In a recent issue of Sports Illustrated, seven-time National League batting champ Tony Gwynn spoke of conversations, going back several years, between himself and baseball great Ted Williams.
Williams, considered the preeminent authority on the science of hitting, has been a mentor not only to Gwynn, but to other modern-day batsmen.
Less publicized, however, is the ongoing relationship between Montreal Expo utility second baseman Connie Sanks and Henry Townsend, backup catcher for the 1939 Phillies.
Townsend, somewhat envious of the relationship Williams enjoys with today's players, began an aggressive, unsolicited campaign to provide hitting advice to the guruless.
Townsend first contacted Sanks on a winter morning in December 1992. His 5 a.m. call was answered by Sank's wife, Trish.
Townsend: This is Henry Townsend. I'd like to speak to young Connie Sanks about my ideas on hitting.
Trish: He's asleep.
Townsend: Wake him up. He has much to learn.
Townsend: This is Henry Townsend. You got a bat nearby?
Sanks: Who are you?
Townsend: Henry Townsend. Used to play in the Bigs. Now I'm a hitting mentor. What size bat you got there?
Sanks: I use a 33-ounce bat.
Townsend: That's an excellent size. What else would you like to know?
Sanks: Why are you calling?
Townsend: Too many young people don't know how to hit. For instance, what do you do if the pitcher is pitching you outside. Do you try to pull it?
Sanks: I go with the pitch.
Townsend: You know that one. You have the makings of a fine protege. What time should I pop over?
Sanks: I don't want you over here.
Townsend: We'll cook up some eggs and do some bunting.
Sanks: I'm not interested. I already have a hitting coach.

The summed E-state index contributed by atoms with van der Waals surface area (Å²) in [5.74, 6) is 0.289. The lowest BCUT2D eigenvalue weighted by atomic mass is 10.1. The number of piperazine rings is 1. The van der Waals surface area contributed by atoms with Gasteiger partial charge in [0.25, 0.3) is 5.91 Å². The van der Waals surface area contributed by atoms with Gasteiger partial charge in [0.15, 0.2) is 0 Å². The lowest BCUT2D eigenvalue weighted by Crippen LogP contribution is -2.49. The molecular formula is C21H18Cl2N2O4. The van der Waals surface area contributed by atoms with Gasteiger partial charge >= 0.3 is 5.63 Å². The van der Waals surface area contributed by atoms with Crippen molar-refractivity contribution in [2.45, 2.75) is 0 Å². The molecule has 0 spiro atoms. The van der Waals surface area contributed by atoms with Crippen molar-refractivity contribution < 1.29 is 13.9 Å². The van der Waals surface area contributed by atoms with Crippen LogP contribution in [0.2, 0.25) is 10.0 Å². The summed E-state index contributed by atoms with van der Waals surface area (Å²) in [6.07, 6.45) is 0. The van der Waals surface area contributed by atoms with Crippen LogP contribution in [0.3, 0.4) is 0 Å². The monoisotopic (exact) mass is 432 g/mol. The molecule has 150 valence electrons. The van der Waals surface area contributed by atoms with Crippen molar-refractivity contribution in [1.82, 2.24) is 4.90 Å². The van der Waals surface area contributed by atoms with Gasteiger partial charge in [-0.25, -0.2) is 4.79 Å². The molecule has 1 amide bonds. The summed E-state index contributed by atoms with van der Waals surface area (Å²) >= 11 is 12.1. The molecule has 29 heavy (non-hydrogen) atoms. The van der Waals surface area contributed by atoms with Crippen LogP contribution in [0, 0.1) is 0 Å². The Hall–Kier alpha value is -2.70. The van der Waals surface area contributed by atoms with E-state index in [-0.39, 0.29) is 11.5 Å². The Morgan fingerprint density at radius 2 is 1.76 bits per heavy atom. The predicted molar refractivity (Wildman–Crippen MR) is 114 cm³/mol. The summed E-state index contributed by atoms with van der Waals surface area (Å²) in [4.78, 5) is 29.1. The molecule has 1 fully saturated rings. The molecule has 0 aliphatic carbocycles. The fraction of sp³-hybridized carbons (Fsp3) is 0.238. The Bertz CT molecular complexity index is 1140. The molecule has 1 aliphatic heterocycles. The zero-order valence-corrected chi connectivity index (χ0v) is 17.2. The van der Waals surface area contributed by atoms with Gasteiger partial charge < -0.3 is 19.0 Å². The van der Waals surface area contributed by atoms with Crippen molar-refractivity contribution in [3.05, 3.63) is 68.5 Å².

Townsend: Does he call you at home? Once you leave that field, he doesn't care about you. I, on the other hand, will provide live-in hitting services for $200 a week plus kitchen privileges.
Sanks: I don't understand. Do you have a particular hitting . . . philosophy?
Townsend: Very much so.
Sanks: Which is?
Townsend: Swing twice. You got plenty of time up at that plate. So often you young people swing only once, which cuts your chances of hitting the ball in half.
Sanks: There's no opportunity to swing twice.
Townsend: It's called time management, son. When I played for the Phillies, I would sometimes swing four times at the same pitch. That's why I used a light bat.
Sanks: Who else are you coaching right now?
Townsend: I have a call in to Jim Penders of the Yankees. We've never actually spoken. He's down in some resort in the Caribbean. He never answered my page, and I am frankly quite upset with him.
Sanks: Have you ever seen me hit?
Townsend: I don't keep up with the game as much as I should. But I was told by a friend of mine that you're in need of a mentor.
Sanks: Please leave me alone.
Townsend: Does your wife play baseball?
Sanks: We are not interested.
Townsend: How's your fielding?
Townsend: How's your lawn? Do you need some tips on clean, even mulching? I can be over in about 10 minutes.
Sanks: We have no need for you right now.
Townsend: How are your parents hitting?
Sanks: I'm going to hang up.
Townsend: Baseball is a game of senses. Have you ever noticed the sound of the ball hitting the bat? It's subtle, but it makes a distinct sound.
Sanks: Yes, I have heard it.
Townsend: There is no game like baseball, young man. What other game is played with a bat?
Sanks: How did you get my number?
Townsend: Some call it the summer game. However, I'm working on my own name for it. We can toss ideas back and forth. Pick me up in 10 minutes.